Under the California Consumer Privacy Act, you have the right to opt-out of the sale of your personal information to third parties. These cookies collect information for analytics and to personalize your experience with targeted ads. You may exercise your right to opt out of the sale of personal information by using this toggle switch. If you opt out we will not be able to offer you personalised ads and will not hand over your personal information to any third parties. Additionally, you may contact our legal department for further clarification about your rights as a California consumer by using this Exercise My Rights link

If you have enabled privacy controls on your browser (such as a plugin), we have to take that as a valid request to opt-out. Therefore we would not be able to track your activity through the web. This may affect our ability to personalize ads according to your preferences.

Targeting cookies may be set through our site by our advertising partners. They may be used by those companies to build a profile of your interests and show you relevant adverts on other sites. They do not store directly personal information, but are based on uniquely identifying your browser and internet device. If you do not allow these cookies, you will experience less targeted advertising.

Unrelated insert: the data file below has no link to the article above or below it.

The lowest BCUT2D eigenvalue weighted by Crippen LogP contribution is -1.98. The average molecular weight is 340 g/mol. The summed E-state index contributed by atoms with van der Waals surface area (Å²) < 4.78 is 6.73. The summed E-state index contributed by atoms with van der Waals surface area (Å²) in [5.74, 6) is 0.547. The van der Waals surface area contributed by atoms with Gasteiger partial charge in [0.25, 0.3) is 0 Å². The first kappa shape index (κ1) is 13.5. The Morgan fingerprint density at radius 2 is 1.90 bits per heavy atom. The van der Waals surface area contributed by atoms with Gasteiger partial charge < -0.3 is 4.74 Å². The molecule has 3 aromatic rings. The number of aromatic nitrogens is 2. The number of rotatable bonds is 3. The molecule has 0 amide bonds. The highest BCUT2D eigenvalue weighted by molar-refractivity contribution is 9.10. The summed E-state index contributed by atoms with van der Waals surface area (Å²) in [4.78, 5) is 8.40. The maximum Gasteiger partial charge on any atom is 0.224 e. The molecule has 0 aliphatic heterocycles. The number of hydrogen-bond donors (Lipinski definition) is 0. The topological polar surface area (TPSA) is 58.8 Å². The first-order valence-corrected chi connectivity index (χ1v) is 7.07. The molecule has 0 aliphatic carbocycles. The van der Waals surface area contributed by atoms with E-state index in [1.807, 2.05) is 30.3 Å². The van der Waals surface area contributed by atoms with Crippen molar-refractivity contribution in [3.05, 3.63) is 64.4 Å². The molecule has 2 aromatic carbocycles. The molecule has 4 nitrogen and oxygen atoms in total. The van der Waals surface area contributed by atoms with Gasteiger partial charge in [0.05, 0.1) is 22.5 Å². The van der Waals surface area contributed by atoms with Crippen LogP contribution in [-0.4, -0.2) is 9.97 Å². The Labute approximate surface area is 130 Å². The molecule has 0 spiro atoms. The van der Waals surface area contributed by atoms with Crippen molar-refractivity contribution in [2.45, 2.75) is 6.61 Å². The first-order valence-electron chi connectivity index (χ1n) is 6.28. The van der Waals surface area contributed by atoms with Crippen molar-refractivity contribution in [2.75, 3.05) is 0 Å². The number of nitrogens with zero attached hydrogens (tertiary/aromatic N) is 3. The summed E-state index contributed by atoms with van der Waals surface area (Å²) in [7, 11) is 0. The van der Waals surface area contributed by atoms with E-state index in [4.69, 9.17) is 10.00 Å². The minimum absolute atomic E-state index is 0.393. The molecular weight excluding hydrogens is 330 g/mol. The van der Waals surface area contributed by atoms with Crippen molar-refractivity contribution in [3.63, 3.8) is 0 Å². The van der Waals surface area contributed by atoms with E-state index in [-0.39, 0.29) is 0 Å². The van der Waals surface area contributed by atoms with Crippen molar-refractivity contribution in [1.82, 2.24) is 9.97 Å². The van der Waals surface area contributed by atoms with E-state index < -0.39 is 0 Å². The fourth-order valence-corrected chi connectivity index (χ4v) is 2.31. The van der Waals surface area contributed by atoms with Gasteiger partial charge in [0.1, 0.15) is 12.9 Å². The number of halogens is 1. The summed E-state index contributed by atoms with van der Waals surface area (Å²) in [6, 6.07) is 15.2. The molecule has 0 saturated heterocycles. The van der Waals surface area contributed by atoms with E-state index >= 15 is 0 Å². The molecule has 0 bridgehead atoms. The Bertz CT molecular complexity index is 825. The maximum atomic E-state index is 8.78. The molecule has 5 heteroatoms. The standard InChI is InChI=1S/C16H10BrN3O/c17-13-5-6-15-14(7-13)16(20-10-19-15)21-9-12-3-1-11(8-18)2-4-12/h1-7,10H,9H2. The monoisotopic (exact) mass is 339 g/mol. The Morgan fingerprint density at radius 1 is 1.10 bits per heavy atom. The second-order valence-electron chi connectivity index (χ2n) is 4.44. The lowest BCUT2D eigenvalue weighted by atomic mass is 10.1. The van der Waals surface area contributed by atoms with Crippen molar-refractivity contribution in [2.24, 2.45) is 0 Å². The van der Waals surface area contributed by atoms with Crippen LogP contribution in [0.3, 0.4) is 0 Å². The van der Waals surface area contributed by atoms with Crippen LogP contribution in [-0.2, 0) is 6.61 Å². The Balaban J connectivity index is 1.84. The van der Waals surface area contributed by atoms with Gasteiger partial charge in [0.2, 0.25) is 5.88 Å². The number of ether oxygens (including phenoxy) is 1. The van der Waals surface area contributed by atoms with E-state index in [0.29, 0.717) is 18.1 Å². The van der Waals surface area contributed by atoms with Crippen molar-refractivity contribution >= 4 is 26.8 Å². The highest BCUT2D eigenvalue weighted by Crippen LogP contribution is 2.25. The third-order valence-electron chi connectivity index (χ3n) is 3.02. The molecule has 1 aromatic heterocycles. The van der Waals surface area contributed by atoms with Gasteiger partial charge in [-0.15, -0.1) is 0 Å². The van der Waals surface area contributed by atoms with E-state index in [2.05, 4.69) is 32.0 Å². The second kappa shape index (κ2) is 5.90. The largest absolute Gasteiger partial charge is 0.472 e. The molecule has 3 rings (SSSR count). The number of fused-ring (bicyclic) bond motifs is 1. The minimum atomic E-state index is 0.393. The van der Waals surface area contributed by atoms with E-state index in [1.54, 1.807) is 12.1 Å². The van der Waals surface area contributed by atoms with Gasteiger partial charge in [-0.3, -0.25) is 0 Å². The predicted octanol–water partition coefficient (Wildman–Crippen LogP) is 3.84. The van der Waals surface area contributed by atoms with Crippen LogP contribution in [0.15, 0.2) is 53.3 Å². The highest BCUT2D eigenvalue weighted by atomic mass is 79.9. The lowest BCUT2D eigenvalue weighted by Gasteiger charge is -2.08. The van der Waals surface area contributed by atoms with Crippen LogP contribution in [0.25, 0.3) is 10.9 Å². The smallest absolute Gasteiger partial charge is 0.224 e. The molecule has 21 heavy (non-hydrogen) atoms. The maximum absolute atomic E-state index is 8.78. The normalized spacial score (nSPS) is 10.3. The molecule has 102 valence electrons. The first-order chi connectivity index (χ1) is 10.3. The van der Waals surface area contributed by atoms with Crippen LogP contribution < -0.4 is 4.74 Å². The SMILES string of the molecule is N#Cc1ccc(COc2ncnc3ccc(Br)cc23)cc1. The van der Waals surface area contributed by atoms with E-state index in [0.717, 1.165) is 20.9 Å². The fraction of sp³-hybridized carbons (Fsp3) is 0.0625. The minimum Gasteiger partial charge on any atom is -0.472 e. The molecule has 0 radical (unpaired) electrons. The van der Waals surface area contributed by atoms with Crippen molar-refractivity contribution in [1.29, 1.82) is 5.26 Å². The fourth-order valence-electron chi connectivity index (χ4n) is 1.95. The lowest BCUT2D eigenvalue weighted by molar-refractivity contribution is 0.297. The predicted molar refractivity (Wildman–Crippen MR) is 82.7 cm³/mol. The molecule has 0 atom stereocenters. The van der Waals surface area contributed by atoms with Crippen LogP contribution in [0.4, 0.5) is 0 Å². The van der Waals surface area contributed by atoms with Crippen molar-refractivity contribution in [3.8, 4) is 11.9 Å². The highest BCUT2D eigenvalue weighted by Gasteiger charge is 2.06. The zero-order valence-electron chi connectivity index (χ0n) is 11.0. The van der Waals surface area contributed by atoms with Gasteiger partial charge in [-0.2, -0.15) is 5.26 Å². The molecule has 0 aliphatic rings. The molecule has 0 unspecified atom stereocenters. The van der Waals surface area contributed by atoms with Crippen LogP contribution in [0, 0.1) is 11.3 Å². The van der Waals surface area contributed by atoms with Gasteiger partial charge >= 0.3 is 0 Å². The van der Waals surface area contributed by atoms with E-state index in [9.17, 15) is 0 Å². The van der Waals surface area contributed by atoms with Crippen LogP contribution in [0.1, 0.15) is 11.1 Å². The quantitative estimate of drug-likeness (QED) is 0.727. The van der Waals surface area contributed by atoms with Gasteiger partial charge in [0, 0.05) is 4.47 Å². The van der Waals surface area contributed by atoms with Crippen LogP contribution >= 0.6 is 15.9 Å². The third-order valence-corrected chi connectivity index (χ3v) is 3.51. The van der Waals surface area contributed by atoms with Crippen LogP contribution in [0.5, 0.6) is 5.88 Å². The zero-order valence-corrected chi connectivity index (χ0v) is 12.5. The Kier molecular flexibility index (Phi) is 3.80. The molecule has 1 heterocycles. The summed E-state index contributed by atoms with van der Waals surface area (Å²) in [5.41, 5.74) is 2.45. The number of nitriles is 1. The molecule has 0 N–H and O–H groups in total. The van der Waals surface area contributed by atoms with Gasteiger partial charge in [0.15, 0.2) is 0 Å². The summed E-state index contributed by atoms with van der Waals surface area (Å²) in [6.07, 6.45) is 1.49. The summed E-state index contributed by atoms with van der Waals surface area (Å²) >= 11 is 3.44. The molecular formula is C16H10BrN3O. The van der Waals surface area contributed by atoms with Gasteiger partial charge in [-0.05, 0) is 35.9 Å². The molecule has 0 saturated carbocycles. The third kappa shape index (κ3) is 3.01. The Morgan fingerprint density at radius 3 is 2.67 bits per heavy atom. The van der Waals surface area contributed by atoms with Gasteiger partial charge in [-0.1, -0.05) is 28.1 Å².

Social media cookies are set by a range of social media services that we have added to the site to enable you to share our content with your friends and networks. They are capable of tracking your browser across other sites and building up a profile of your interests. This may impact the content and messages you see on other websites you visit. If you do not allow these cookies you may not be able to use or see these sharing tools.

If you want to opt out of all of our lead reports and lists, please submit a privacy request at our Do Not Sell page.

Save Settings
Cookie Preferences Cookie List

Cookie List